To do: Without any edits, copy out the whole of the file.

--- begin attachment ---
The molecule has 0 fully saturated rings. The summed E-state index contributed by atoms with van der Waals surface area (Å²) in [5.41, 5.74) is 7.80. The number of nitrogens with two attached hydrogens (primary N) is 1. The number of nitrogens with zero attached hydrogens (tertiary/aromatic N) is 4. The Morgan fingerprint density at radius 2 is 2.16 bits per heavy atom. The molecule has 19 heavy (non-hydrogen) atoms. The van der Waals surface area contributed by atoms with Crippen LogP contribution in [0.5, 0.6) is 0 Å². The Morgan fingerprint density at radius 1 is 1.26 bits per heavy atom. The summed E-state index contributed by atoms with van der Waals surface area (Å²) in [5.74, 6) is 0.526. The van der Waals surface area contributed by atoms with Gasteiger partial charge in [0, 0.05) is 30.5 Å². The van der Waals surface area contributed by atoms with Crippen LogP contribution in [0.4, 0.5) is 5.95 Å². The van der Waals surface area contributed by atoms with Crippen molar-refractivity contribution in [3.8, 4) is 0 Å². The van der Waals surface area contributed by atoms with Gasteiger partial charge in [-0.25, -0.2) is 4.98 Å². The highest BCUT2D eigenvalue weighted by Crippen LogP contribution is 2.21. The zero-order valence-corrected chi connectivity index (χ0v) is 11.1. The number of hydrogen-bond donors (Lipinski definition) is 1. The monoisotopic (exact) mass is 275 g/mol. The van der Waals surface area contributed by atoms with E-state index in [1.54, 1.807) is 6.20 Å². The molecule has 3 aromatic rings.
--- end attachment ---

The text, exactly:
The molecule has 0 fully saturated rings. The summed E-state index contributed by atoms with van der Waals surface area (Å²) in [5.41, 5.74) is 7.80. The number of nitrogens with two attached hydrogens (primary N) is 1. The number of nitrogens with zero attached hydrogens (tertiary/aromatic N) is 4. The Morgan fingerprint density at radius 2 is 2.16 bits per heavy atom. The molecule has 19 heavy (non-hydrogen) atoms. The van der Waals surface area contributed by atoms with Crippen LogP contribution in [0.5, 0.6) is 0 Å². The Morgan fingerprint density at radius 1 is 1.26 bits per heavy atom. The summed E-state index contributed by atoms with van der Waals surface area (Å²) in [5.74, 6) is 0.526. The van der Waals surface area contributed by atoms with Gasteiger partial charge in [0, 0.05) is 30.5 Å². The van der Waals surface area contributed by atoms with Crippen LogP contribution in [0.4, 0.5) is 5.95 Å². The van der Waals surface area contributed by atoms with Crippen molar-refractivity contribution in [3.8, 4) is 0 Å². The van der Waals surface area contributed by atoms with Gasteiger partial charge in [-0.25, -0.2) is 4.98 Å². The highest BCUT2D eigenvalue weighted by Crippen LogP contribution is 2.21. The zero-order valence-corrected chi connectivity index (χ0v) is 11.1. The number of hydrogen-bond donors (Lipinski definition) is 1. The monoisotopic (exact) mass is 275 g/mol. The van der Waals surface area contributed by atoms with E-state index in [1.54, 1.807) is 6.20 Å². The molecule has 3 aromatic rings.